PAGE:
Flexible Pipe

I need help finding a name for and a source for flexible water supply line. I have the following information: It is:
Reportedly wholesaled out of Reno Nevada. the cold lines are blue and the hot ones red It requires a few special tools to connect. It can be used in Ca. installations It is flexible.
Does anyone know of a product similar to these characteristics?
TIA
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Try your nearest RV center. My hot lines are red but my cold lines are white. Check the pressure ratings to make sure this will be ok with your plumbing project.

line.
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On Mon, 07 Feb 2005 22:36:58 -0800, Lex Luther wrote:

What you are looking for is Pex. It is all clear tubing, the red and the blue are a coating, both for identification and protection (pex has a problem with UV light). I believe that Vanguard sells out of Nevada and I know they have red and blue, but it is a grade "B" pex. I would use a grade "A" pex like Rehau.
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There are so many manufacturers making this stuff. go with an alumalined or copper lined product buy the fittings. Do it.. Dont bitch about it.

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I see the advantages of PEX but no one around here (California Central Coast) seems to use the stuff and no one stocks the tybing or fittings. All the plumbers still seem to be installing copper everywhere. Is this stuff legal in CA? And is it is so great, why isn't everyone using it for residential plumbing. Please educate me. I really want to go PEX if I can:)

line.
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Qest. Plastic just scares me
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Pex is great. Fast to install. Better flow rates to fixtures. Cost effective enough to allow "home run" systems. Why are most contractors still using copper? How about "We fear change" and something about "old dogs and new tricks"

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Copper just looks better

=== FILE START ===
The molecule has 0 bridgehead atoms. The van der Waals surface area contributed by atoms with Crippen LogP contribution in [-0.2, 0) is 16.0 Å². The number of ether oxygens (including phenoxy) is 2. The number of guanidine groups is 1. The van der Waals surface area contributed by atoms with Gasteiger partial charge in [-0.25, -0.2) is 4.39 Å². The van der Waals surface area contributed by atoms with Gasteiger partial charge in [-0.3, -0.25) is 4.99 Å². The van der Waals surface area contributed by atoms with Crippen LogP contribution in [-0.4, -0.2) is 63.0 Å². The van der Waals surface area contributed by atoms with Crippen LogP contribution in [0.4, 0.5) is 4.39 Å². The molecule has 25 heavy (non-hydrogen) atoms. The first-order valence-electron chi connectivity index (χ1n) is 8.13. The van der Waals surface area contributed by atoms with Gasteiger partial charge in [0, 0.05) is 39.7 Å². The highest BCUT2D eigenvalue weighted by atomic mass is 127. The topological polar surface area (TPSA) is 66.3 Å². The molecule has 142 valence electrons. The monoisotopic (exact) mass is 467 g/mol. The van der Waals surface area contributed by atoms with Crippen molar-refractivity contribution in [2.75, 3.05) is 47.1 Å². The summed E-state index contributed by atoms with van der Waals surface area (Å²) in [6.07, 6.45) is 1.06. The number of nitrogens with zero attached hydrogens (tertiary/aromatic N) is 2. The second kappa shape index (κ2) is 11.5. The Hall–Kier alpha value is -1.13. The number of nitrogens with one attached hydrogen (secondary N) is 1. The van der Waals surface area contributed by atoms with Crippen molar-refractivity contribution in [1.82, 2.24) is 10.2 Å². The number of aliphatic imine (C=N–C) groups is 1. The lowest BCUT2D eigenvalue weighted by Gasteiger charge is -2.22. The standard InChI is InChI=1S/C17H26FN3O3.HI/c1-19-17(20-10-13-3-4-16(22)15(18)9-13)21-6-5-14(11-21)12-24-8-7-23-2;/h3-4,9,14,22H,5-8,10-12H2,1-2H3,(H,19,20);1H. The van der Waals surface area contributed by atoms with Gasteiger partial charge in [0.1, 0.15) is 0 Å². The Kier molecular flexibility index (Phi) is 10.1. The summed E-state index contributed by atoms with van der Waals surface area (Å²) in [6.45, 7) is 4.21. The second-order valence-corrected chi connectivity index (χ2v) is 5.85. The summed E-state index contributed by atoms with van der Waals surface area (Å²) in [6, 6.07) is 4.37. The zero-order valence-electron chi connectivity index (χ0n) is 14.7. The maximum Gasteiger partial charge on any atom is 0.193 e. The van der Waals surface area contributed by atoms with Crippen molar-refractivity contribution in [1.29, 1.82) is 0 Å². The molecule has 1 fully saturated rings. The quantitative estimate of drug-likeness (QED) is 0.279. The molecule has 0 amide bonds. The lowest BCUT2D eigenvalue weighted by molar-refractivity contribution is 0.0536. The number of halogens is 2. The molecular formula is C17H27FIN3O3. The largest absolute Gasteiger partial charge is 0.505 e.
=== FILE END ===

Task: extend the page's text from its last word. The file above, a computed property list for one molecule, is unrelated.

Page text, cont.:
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In my area, most of the installations are being done with Pex. The nice thing about copper is that you can get a beautiful finished job. Pex just doesn't look as clean and professional. Some of the guys out here take great pride in their work and they want the visual appeal of their work to reflect their expertise. I agreed with that philosophy for a good many years. I switched to pex. However, I prefer the 20-foot sticks of pex instead of the rolled stuff. The straight-pex installs much neater.
I still build my entire shower valve out of copper. Doesn't make any sense to me to use pex for the riser to my showerhead.
I have changed up my distribution system. I used to follow code and reduce to catch three fixtures. These days, my entire installation is almost all 3/4" pipe. I pull off individual fixtures with 1/2". The extra diameter increases volume. It also allow me to just buy a handfull of 3/4 x 3/4 x 1/2 tees instead of trying to carry around a huge assortment to reduce to code. Makes my job simpler and it gives the customer more volume. Everybody wins.
I remember the copper days when you'd test the sytem and find a leak. That sucked. On a larger installation, you have to bleed off the water to fix a leak. Pex is a huge time saver.
Another huge time saver is to connect the water main at the street and run your pex gutline and install your sewer before the contractor installs the flooring. It makes your job MUCH easier and MUCH faster. In addition, when it comes time to test, you don't have to drag a bunch of garden hoses. Fill that entire system right at the tub spout and use an adapter on the shower head to top it off. Not only will you save time where you don't have to fuck with your trusty garden hose, you'll also pre-charge the water distribution system with water. Since the water distribution system is charged with water already, all you have to do is close your shutoff valve (which leaves the system charged with water at city pressure) and top the pressure off with your compressor. A large house charged with only air at 100-psi can water 45-minutes of your time filling the system with air. If the system is pre-charged with water...it'll take you about 3-minutes.
and since you already have your water main installed, you won't have a contractor bugging you to rush out there and quickly install the sewer/water (because the landscaper is waiting), you can have the guy digging the footing also dig your sewer line, and you can get paid for your sewer line at the same time you collect for the rough (more money in your pocket...and faster).
And finally, write your contract where the contractor does the high liability part of the work. Let the contractor have his guys install the toilets and sinks and other bullshit. That final part of the job (installing the fixtures) is where you have the most liability. So pass that liability off to the contractor. Make your money on the rough and sewer and get the hell out of there. You'll make more money as a rough-only plumber, have less liability, and the contractors will think you're wonderful because you're doing the job cheaper than anybody else in town (even though you're getting paid MORE than anybody else in town for your time).
On Sat, 25 Jun 2005 02:16:34 -0400, "Eric Miller"

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I *think cost is a factor also. Pex does have a high price IIRC.

fittings.
I
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